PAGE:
My non architect friends often enjoy teasing me about my taste in architectural dexterity by joking that I always like things that look like they’re on the brink of collapse. And they’d be right, I am often allured and seduced by buildings that have been the victim of a neglectful relationship, that are no longer able to resist the earth’s gravitational pull or that have been led astray by the roots of a feral neighbour. As long as I have not been involved in the design and procurement of a collapsed building and do not live in one, they are easy to admire as there is a fascination, a beauty, and a poetic romance about a building that has been gently teased apart by the gradual processes of time.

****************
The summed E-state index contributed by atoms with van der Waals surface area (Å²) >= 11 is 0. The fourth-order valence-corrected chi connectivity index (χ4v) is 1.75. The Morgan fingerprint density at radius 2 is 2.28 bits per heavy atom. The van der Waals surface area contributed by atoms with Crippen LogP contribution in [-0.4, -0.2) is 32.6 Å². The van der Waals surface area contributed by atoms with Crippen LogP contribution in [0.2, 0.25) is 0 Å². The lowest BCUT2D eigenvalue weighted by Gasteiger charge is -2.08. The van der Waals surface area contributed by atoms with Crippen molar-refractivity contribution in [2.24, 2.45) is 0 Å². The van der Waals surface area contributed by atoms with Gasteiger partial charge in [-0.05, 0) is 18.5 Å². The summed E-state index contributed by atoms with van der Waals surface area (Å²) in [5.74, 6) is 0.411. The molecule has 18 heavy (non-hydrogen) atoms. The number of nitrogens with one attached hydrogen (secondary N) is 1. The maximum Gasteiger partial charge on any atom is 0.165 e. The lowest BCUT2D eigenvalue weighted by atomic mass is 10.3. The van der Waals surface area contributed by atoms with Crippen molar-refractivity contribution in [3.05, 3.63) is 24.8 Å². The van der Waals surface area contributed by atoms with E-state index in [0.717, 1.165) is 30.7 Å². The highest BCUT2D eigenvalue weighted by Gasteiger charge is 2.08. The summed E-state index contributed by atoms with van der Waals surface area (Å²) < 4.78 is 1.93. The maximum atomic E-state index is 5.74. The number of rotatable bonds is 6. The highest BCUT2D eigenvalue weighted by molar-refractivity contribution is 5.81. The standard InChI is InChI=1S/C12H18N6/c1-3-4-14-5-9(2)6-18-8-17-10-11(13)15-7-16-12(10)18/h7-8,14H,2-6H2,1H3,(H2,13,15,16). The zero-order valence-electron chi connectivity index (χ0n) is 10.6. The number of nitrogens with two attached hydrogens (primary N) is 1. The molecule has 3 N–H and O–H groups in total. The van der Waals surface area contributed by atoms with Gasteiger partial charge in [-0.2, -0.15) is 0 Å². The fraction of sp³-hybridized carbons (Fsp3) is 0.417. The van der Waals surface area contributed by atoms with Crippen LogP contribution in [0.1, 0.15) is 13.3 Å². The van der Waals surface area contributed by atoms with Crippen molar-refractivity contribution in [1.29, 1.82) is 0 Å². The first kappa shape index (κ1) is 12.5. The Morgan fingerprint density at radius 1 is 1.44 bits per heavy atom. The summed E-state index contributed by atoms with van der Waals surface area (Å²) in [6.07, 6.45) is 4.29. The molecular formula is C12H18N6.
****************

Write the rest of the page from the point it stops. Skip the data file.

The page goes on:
We are often stirred and excited by the complexity, and its resultant ambiguity, of slowly accumulated patterns of decay. Like growth lines in a tree trunk or strata in a rock formation, the complex patterns of decay reveal personal biographies and intimate stories of a building’s life, and it is the speculation and interpretation of these events that captivates the imagination.
Buildings in decay can be a beautiful photographic subject. Just type ‘buildings in decay’ into a Google image search to see the extensive catalogues of numerous photographers around the world who capture these moments of deterioration. Below is a collection of one such search.